Don’t be fooled by the figures above, while they might look OK they have in fact all been tampered with!
The concept of transplanting price stickers on vintage toys might be news to some but unfortunately it’s not a new thing at all and has been happening since the early days of collecting.
There are many unscrupulous dealers and collectors out there that think nothing of trying to cover up damage on carded figures with price stickers and some still do it even now. Have a read up on the following threads for more information on this practice:
Empire Strikes Back Hoth Stormtrooper
Ebay seller fxtoys! (Multiple examples including Trilogos)
Sticker cover ups are often done by re-using dried out vintage era stickers that have been removed from other toys or that have simply fallen off with age. They are then glued over rips and tears on other toys to conceal the damaged areas.
While they are sometimes hard to detect, there is at least one red flag that all Trilogo collectors need to be aware of: 99% of the Trilogos sold in America came directly from Kay Bee or one of a handful of Kay Bee owned stores.
By now, the Kay Bee Trilogo story should be well known, but not everyone knows that Trilogos were also sold by “Toy Works” and “The Toy Box”. These two toy stores were actually bought out by Kay Bee in the mid to late 80’s and while they seem to have retained their names for a short period, they were effectively operating as Kay Bee stores when Trilogos were brought over.
Here is a quick look at the stickers that those stores used:
Kay Bee 0.79cents
Kay Bee 2 for $1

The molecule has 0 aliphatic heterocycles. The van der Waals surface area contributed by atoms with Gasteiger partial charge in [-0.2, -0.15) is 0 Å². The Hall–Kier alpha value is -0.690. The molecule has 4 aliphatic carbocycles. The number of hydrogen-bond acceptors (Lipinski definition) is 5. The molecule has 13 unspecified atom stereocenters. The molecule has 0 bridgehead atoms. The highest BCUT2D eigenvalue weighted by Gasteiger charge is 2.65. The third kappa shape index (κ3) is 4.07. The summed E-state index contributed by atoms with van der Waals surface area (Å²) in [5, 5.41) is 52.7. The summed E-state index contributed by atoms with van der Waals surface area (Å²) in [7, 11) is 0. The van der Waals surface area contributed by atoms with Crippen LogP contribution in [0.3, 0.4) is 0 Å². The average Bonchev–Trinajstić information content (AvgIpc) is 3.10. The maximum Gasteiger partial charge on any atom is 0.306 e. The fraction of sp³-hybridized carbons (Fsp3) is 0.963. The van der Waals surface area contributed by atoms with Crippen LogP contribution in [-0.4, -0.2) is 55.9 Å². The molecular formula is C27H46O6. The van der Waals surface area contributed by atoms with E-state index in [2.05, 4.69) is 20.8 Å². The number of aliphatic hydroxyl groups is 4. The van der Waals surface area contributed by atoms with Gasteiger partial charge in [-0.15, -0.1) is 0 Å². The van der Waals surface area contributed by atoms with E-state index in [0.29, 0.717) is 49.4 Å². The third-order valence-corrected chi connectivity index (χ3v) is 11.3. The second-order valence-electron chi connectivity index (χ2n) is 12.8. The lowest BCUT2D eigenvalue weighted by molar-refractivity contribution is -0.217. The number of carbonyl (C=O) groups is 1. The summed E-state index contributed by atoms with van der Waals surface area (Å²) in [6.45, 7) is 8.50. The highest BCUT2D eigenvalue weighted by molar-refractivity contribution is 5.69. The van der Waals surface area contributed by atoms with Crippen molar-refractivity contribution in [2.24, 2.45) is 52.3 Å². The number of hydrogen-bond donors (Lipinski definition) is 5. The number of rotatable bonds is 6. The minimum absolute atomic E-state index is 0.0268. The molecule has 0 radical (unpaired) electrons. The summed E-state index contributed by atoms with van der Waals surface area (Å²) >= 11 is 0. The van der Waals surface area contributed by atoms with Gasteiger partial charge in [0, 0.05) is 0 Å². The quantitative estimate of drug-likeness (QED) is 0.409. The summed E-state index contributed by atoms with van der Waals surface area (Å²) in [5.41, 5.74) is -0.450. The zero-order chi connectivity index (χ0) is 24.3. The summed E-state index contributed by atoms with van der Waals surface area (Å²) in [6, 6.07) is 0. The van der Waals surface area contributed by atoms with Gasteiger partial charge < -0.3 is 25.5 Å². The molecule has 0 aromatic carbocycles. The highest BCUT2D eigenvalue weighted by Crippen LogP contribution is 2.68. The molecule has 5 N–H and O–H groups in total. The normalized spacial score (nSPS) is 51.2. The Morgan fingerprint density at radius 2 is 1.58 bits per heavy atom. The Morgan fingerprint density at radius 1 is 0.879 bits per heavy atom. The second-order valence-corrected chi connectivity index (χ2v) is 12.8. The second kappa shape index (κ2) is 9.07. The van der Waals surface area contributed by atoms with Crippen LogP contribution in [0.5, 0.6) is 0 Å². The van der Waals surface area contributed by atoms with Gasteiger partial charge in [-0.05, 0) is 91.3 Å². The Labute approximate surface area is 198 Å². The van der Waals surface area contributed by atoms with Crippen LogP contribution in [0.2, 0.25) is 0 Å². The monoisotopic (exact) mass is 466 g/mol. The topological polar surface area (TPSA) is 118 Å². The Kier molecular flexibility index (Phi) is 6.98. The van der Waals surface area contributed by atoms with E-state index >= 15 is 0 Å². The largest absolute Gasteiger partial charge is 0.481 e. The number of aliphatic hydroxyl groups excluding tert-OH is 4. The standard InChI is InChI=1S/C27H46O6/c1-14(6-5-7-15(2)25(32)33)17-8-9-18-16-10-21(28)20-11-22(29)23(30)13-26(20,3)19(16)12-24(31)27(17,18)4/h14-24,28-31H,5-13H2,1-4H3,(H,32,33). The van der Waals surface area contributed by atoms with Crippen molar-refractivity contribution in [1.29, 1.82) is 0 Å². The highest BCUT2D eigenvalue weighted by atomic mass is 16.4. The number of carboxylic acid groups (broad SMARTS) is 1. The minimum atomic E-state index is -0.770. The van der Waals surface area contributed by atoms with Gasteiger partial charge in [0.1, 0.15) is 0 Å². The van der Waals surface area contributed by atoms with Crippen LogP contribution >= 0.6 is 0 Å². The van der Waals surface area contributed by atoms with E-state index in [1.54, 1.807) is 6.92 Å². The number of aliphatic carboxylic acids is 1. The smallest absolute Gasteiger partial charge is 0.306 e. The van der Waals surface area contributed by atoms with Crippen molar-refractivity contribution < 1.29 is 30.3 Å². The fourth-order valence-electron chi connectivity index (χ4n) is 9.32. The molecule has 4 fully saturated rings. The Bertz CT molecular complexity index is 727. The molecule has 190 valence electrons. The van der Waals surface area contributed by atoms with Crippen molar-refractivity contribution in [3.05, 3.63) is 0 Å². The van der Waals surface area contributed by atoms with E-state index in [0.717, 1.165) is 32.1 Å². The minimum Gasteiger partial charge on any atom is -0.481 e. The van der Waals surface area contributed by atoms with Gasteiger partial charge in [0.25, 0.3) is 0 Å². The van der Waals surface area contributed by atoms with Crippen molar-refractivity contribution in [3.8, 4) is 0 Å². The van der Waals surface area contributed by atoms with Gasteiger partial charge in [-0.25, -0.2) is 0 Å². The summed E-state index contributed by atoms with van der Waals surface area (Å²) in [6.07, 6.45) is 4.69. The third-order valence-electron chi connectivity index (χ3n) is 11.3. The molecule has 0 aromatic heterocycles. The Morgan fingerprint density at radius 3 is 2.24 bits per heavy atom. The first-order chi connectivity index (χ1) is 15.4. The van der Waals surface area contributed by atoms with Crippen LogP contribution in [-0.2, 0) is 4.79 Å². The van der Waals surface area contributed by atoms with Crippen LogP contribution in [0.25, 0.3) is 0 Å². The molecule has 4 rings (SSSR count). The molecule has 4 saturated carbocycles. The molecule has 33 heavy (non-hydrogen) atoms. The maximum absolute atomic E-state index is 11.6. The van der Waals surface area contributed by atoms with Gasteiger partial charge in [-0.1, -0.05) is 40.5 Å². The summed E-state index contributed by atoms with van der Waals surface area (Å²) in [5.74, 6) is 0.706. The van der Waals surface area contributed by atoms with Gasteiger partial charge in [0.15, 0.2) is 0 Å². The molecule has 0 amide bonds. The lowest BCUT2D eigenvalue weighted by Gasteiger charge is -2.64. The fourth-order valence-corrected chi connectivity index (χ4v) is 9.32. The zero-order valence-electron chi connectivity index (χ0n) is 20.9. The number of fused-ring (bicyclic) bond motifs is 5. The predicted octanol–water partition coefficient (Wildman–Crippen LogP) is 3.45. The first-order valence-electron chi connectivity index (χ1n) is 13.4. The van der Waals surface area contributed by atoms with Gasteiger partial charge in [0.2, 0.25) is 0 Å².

The Toy Box
You will notice that apart from the different store names, the Toy works and Toy box stickers are identical to the Kay Bee ones and they even have the exact same product code printed on them (#402073).
There is only one exception to the Kay Bee rule (the 1%!). A New York department store called “Lloyd’s” reportedly obtained some of the leftover stock that Kay Bee were unable to sell. This claim has been confirmed by an ex-employee and collectors have noted Lloyd’s price stickers on Kay Bee manufactured two packs.
Due to the fact that Trilogo figures were being sold at roughly the same as the two packs, there was always a possibility that some were indeed sold in the Lloyd’s department store but up until now I had never seen one. Thanks to fellow Trilogo collector Simon McOwan, we finally have a picture of one on a Squidhead Trilogo:
You’ll notice that as well as using the same pricing as Kay Bee ($0.79 and later 2 for $1) the product code is exactly the same.
If you encounter a Trilogo with an American price sticker that doesn’t look like one of the above then it’s almost certainly been transferred from something else.
Almost all of the examples of price sticker cover ups on Trilogos that have come from US based sellers were done using American price stickers from stores like Sears or Toys ‘R’ Us.
Below are four different Trilogos with totally random US price stickers on them that simply do not make any sense.
None of these places had any kind of relationship with Kay Bee. In fact, three of the above were actually large department stores that definitely wouldn’t have been buying up cheap European overstock years after Star Wars had gone out of fashion.
The prices on these stickers also give them away. Kay Bee would have received European product around 1986/1987 and due to them being “old stock” they were priced to sell at 0.79$, not $1.97- $2.99!
Even at that price Kay Bee were forced to do a special offer on the figures in order to move them. This is why you often see “2 for $1.00” written on the stickers in red ink.
As you will no doubt have noticed, the prices on the four stickers above are much higher. If they were ever actually on a Star Wars figure at some point then it was likely when the figure was first released and not years later.
Ironically, the damage being covered up on these cards are most likely the rips and tears that were caused by somebody unsuccessfully trying to remove an original Kay Bee price sticker..
Please guys, stop removing stickers. If you ruin the figure in the process and then sell it on, there is a good chance that it will end up in the hands of someone who is just going to try to cover it up, then sell it to someone else.
Please share this article where possible so other collectors are informed. If you have come across any other examples please get in touch so I can add them to this article: firstname.lastname@example.org